Written by: Christopher Llewellyn Reed | April 25th, 2022
We Own This City (George Pelecanos/David Simon = showrunners; Reinaldo Marcus Green = director; 2022) 2½ out of 4 stars.
Baltimore, Baltimore. Bmore, the City That Reads, the unfortunate Bodymore and, yes, Charm City. You’ve not always fared that well in popular culture, easily portrayed as a city full of violence and crime. Then again, there is plenty of that, and good historical reasons for the continuing problems that plague the metropolitan area, from 1930s Redlining to the 1970s “War on Drugs” (ongoing to this day) and 1980s Reaganomics and beyond. Though every place is its own unique thing, Baltimore is hardly alone as a troubled American city. Still, thanks to journalist-turned-television-showrunner David Simon and hit shows like Homicide: Life on the Street and The Wire, to many viewers Baltimore is synonymous with urban terror. Make no mistake, however: Charm City is not sui generis, but symbolic of the nation as a whole.
In We Own This City, Simon returns with some of his The Wire colleagues, director Reinaldo Marcus Green (Monsters and Men, King Richard) joining the team to helm all six episodes, each about an hour long. Based on the eponymous book by veteran Baltimore Sun reporter Justin Fenton, the limited series stars McKinley Belcher III (Netflix’s Ozark series), Jon Bernthal (King Richard), Darrell Britt-Gibson (Just Mercy), Josh Charles (Netflix’s Away series), Dagmara Dominczyk (The Lost Daughter), Jamie Hector (Marlo Stanfield on The Wire), Wunmi Mosaku (His House), and others. Filled with great performances, the show nevertheless suffers from overly polemical dialogue, written with an eye to the outrage everyone involved is dying to express yet without the ear to listen to how it sounds coming out of actual people’s mouths.
Despite that not insignificant flaw, We Own This City remains engaging throughout, delivering a powerful attack on police corruption and showing how such an infection can easily spread (and be impossible to eradicate). Centering its narrative around Baltimore’s 2017 Gun Trace Task Force (GTTF) scandal, the series follows the ups and downs, highs and lows of a would-be crack team of plainclothes detectives who completely lose sight of the ethical ball and become even more gangster-like than the ostensible criminals they pursue. They don’t all start out with illegal hijinks in mind, but one thing the show does exceedingly well is reveal the dangers involved in seeing all citizens (well, all Black citizens, that is) as suspects. If everything looks like a nail, then the hammer is the best tool.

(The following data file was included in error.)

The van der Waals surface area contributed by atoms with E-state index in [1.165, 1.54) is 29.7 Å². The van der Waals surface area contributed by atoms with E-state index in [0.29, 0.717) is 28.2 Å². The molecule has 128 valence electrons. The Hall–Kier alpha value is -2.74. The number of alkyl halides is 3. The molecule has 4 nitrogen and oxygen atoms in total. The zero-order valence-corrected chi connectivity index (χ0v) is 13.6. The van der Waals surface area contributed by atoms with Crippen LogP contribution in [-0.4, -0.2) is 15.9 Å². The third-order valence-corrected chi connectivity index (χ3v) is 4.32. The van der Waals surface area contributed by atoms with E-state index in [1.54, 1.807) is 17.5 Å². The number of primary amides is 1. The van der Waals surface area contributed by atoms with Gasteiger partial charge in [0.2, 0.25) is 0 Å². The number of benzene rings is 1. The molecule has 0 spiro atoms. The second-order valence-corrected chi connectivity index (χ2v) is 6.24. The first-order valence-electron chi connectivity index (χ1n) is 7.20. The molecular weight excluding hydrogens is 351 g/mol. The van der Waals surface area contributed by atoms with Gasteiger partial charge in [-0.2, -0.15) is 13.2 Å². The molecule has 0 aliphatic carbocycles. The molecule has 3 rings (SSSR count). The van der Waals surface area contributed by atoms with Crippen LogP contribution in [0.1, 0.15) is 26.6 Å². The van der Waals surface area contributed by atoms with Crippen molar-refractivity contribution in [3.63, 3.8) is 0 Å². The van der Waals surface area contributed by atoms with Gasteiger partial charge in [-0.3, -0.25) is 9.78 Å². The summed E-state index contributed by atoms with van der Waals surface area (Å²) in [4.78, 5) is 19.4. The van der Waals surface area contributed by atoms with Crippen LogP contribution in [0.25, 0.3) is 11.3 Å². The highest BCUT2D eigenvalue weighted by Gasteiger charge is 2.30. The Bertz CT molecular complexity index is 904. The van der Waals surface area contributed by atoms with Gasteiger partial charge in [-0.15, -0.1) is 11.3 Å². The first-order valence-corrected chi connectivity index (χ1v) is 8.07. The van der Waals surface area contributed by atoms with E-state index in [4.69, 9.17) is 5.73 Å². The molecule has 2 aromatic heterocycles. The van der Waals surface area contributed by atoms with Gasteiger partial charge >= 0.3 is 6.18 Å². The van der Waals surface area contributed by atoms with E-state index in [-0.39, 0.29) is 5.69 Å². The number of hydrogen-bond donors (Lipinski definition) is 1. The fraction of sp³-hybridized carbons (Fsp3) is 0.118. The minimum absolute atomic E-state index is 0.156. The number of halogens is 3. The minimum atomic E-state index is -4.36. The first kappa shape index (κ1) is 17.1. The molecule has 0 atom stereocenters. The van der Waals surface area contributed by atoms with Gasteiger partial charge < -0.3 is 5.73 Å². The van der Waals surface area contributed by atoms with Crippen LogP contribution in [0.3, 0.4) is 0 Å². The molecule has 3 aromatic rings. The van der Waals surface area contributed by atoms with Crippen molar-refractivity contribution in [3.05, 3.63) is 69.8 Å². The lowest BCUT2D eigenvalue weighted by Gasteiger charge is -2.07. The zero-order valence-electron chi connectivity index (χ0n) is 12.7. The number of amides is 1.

But it’s about so much more than individual abuse of power, which is bad enough. These guys are absolutely terrible human beings, stealing money and drugs from their prey and then opting to under-declare the proceeds or not to declare at all. They just as often go after people peacefully minding their own business, figuring that those who are poor and disenfranchised (and Black) don’t stand a chance in court against them. And sure, complaints are filed and many of the arrested walk away without any charges filed, but these cops stay on the beat. Over time, the already tenuous trust between residents and law enforcement erodes even further.
Structurally, We Own This City jumps back and forth in time, profiling the evolution of one Wayne Jenkins (Bernthal) from rookie to violent, psychopathic sergeant. The bulk of the plot proceeds in the aftermath of Freddie Gray’s 2015 killing (at the hands of the Baltimore Police Department, or BPD), when the United States Justice Department (DoJ) is preparing a consent decree to reform the force. At the same time, the FBI is investigating possible misdeeds of the GTTF, joined by local (not corrupt) cops. As the evidence mounts, they start to bring their BPD suspects in for questioning. Some of them cooperate, others don’t. Jenkins remains defiant until almost the bitter end. By the conclusion it is clear, however, that though these particular souls have been caught and sentenced, nothing is really solved.
As terrific as so much of this may be (and it is), there’s no getting around the speeches given to the DoJ’s Nicole Steele (Mosaku) who, joined by a grizzled police instructor played by Treat Williams (The Great Alaskan Race), speaks major truth to power in the most pedantic way imaginable. It’s possible to agree with everything she says to Williams and he to her and still walk away unmoved. And then there is the whole Sean Suiter (Hector) problem. A former partner of Jenkins, Detective Suiter had moved from Narcotics to Homicide yet could not escape the impending GTTC investigation. A day before he was set to testify against his colleagues, he died of a gunshot wound, which the BPD says was self-inflicted and his family says was not. As shown here, the events are not just confusing, but nonsensical. There is playing to both sides and then there is this mess.
By the show’s final moments, many of its flaws recede into the general impression of hard-hitting dramatization of real-life events. There is much to admire in the effort. We need to reclaim our cities, turning them into something other than playgrounds for dirty cops (or cops simpy mad with bloodlust). There has to be a way to police the streets without contributing to the issue. And while there are few solutions offered here, we emerge clear about the roots of the problem. Let’s pull them out and plant something fresh, instead.